Written by: Beth Kuberka
When it comes time to decide where to live out your golden years, consider the scenery. More than 30 million Baby Boomers are retired. The growing number of retirees is putting into focus the choices and challenges when it comes to choosing where to retire. Seniors today are prioritizing finding somewhere that will be fulfilling physically, socially and emotionally.
But retirement doesn’t look like it used to. It’s now a time of life when Americans report having the greatest amount of fun. According to a study by Age Wave, 88% of people no longer see retirement as the end, and rather a new beginning. It’s one reason for the growing trend of retirement communities with an outdoorsy twist. It’s a trend that will not only make your latter years more fun, but also healthier for your body and your mind.
Tellico Village, an active adult living community right outside the Great Smoky Mountains National Park, recently surveyed more than 2,300 residents about what they value most. Topping the list is the scenery. Respondents overwhelmingly feel that natural beauty enhances their property values and would support more walking/hiking trails and park space.
Fighting the Blues
It’s well-documented the COVID pandemic caused more anxiety, depression and isolation than ever before. A 2020 study by the AARP Foundation found two-thirds of adults say they are experiencing social isolation and say their anxiety levels have increased during the pandemic.
Feeling sad and lonely can have a big impact on your overall well-being. According to the Centers for Disease Control “Social isolation significantly increased a person’s risk of premature death from all causes, a risk that may rival those of smoking, obesity, and physical inactivity.”
Chronic stress will also take a toll on the body. Stress hormones are believed to boost inflammation in the body and can contribute to brain shrinkage, so finding a place where you can relax and unwind is key to living a longer, happier life.
One of the best ways to relieve stress, and be healthier all-around, is exercise. Walking just 30 minutes a day helps your brain and your body. According to health.gov, physical activity can reduce depression and anxiety, lower blood pressure and help with sleep. It can also help to prevent eight types of cancer, dementia and Alzheimer’s disease, as well as heart disease and stroke. For older adults, physical activity can also help reduce osteoarthritis pain and prevent injuries from falling.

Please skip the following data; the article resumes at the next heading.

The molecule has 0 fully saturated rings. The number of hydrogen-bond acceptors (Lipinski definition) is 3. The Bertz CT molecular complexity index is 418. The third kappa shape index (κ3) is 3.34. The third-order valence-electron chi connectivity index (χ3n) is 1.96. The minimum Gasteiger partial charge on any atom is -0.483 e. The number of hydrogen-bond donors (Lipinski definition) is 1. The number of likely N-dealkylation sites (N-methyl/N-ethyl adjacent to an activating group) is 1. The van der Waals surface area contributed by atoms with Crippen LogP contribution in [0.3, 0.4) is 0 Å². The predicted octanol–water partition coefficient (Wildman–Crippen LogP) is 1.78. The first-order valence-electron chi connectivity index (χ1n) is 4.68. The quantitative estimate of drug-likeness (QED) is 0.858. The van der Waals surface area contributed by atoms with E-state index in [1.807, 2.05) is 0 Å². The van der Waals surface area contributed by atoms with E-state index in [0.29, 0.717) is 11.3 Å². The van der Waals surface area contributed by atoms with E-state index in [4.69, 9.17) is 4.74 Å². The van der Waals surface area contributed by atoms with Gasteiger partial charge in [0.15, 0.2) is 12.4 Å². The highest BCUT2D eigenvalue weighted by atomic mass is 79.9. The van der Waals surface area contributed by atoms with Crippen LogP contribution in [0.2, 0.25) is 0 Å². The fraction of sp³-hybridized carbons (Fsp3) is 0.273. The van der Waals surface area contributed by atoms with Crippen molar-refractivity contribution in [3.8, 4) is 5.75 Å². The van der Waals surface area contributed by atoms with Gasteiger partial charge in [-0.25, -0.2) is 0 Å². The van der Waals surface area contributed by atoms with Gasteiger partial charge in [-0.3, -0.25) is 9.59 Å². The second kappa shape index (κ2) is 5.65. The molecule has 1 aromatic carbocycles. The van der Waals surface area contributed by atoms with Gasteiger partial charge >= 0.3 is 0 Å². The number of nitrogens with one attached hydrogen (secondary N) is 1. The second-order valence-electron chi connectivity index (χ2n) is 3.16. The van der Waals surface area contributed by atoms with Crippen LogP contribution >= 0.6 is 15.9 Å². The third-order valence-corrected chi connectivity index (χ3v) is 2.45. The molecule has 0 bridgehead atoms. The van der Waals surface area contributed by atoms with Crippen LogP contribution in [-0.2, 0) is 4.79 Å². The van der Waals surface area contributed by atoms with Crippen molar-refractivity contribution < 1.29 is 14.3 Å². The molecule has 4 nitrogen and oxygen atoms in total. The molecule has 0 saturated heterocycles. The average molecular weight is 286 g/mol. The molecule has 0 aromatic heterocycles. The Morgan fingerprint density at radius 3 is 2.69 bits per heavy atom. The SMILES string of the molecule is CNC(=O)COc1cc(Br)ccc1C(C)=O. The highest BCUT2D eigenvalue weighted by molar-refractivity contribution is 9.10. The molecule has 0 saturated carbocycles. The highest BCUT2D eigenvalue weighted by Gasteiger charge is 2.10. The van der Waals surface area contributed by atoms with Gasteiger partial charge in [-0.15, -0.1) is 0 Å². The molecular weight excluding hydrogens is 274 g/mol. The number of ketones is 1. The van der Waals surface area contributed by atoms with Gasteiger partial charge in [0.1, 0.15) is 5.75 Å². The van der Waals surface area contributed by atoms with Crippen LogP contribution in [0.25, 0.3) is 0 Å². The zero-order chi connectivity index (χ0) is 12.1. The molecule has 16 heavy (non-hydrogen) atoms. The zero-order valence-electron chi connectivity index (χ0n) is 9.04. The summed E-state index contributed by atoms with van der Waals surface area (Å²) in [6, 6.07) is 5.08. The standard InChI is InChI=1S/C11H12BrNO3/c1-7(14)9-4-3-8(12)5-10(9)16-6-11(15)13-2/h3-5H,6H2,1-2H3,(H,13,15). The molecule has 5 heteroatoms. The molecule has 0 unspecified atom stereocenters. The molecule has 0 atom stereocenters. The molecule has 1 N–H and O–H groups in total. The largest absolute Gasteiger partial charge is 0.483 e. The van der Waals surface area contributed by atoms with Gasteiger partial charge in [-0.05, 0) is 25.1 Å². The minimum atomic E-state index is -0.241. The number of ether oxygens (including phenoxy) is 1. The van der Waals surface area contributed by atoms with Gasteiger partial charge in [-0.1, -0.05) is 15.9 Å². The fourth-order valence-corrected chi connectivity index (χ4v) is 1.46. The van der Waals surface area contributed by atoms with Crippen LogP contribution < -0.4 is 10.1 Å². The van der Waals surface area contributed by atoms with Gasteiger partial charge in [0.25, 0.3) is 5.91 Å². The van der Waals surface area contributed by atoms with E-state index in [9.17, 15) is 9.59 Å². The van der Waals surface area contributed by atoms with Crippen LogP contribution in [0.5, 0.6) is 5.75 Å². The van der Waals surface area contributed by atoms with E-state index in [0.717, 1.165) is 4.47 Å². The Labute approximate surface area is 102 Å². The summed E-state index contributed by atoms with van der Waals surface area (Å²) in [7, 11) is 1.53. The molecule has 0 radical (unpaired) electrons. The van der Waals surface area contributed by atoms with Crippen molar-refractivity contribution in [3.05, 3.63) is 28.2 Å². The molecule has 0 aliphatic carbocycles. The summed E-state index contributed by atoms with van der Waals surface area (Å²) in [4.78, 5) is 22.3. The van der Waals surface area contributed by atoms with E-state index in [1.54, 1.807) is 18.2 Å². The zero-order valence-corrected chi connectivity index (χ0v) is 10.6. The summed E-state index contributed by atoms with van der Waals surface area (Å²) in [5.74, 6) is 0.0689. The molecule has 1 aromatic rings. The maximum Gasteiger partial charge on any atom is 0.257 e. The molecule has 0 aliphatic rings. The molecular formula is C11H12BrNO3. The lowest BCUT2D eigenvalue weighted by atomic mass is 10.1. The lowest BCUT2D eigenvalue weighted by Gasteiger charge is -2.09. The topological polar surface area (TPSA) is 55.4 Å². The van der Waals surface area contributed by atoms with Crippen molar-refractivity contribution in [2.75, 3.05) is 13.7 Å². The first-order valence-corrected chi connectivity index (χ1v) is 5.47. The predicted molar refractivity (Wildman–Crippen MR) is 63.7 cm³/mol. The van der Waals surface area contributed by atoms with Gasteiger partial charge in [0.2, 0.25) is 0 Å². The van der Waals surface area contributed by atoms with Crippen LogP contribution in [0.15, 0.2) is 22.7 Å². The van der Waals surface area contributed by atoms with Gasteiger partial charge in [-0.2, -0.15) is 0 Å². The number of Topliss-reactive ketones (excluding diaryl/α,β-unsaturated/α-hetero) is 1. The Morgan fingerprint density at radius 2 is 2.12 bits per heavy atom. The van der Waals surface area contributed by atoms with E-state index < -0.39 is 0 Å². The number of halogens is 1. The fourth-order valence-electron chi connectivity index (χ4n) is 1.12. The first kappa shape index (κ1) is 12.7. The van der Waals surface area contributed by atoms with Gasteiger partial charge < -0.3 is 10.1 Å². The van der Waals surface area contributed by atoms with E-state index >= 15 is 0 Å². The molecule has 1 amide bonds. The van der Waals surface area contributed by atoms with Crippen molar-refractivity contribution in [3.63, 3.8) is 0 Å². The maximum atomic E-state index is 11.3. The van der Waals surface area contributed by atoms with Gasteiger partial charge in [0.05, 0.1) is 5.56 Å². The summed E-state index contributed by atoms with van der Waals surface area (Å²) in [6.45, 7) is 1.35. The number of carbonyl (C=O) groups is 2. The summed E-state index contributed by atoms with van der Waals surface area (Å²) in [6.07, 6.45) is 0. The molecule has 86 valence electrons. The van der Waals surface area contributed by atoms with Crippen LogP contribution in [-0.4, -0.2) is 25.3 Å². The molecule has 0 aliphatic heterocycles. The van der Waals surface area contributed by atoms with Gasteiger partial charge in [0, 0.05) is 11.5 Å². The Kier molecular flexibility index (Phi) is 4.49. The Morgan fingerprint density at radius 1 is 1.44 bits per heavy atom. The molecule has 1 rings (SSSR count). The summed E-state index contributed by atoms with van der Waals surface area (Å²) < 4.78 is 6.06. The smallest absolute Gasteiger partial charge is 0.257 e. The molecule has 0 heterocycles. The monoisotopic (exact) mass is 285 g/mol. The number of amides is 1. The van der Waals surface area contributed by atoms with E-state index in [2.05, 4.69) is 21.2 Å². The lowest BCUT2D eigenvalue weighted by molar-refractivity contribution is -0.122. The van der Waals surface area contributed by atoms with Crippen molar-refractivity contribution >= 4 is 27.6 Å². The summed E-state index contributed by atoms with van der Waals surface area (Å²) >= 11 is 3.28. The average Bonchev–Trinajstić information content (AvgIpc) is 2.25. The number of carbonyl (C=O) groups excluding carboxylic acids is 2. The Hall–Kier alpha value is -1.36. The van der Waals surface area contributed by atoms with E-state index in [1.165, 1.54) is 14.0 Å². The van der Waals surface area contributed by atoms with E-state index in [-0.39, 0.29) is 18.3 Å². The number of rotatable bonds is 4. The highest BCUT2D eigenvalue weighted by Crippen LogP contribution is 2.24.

More retiring Americans are looking for a place that helps them relax mentally, and get moving physically, which is why millions of retiring Americans are seeking out more serene surroundings. A recent Gallup poll shows, close to half of Americans would rather live in a town or rural area rather than a city or suburb.
4 Reasons to prioritize nature
The National Park Service lists reasons why being out in nature is good for you:
NPS says just 20 minutes in nature improves concentration, cognitive function and memory.
The park service boasts that exercising in nature is better for you than exercising indoors.
A walk in nature can improve heart health, circulation and lower cholesterol, blood glucose, blood pressure and inflammation. Multiple studies show interacting with nature can prevent diseases like dementia.
Experts also say nature improves mood, self-esteem and relaxation; and reduces anxiety, depression and stress.
A recent study shows that living in or near green spaces increased the lifespan of women, and seeing more greenery may also boost mental health.
For more evidence on how good views are good for your health, visit the NPS Healthy Parks Healthy People Resources.
Retirement with a view
It’s no surprise Baby Boomers are choosing outdoor-centric communities for retirement. According to a recent Pardee Homes study, trails for walking and biking are on the “must-have” amenities for 55-years-old and up buyers, which is also reflected in the Tellico Village survey. More retirees are flocking to places like The Blue Ridge Mountains of North Georgia, western mountain ranges of Colorado and Arizona, and The Appalachian Mountains in North Carolina and Tennessee.
In fact, Tennessee is consistently ranked among top retirement states in a Bankrate.com study, for its climate and economic advantages. Tennessee is also touted for its scenery—with mountains, rolling hills and lakes.
Mountain communities across the country are meeting the need to pair convenience with tranquility and tap into the natural beauty. These communities are providing a retirement experience that encourages mental relaxation, with an active lifestyle. These types of communities offer more than just a house. They offer a gateway to the outdoors; a view paired with dozens of miles of walking trails to keep you active. This type of nature-inclusive living could increase your happiness, and your life.
About the author:
Beth Kuberka is the marketing director of Tellico Village, a planned active adult community in Tennessee. She oversees all communications, marketing, sales and first impression initiatives for the village. She has nearly 20 years of experience in planned senior community marketing. She spent 8 years at Rarity Bay, working her way up to marketing director before joining Tellico Village in 2012. Kuberka has extensive knowledge of the workings of senior living communities. She has developed several programs, and currently manages an alliance of 88 village-based businesses. She earned a Bachelor in Informational Science from the University of Tennessee in 2004 with a focus on advertising and business marketing.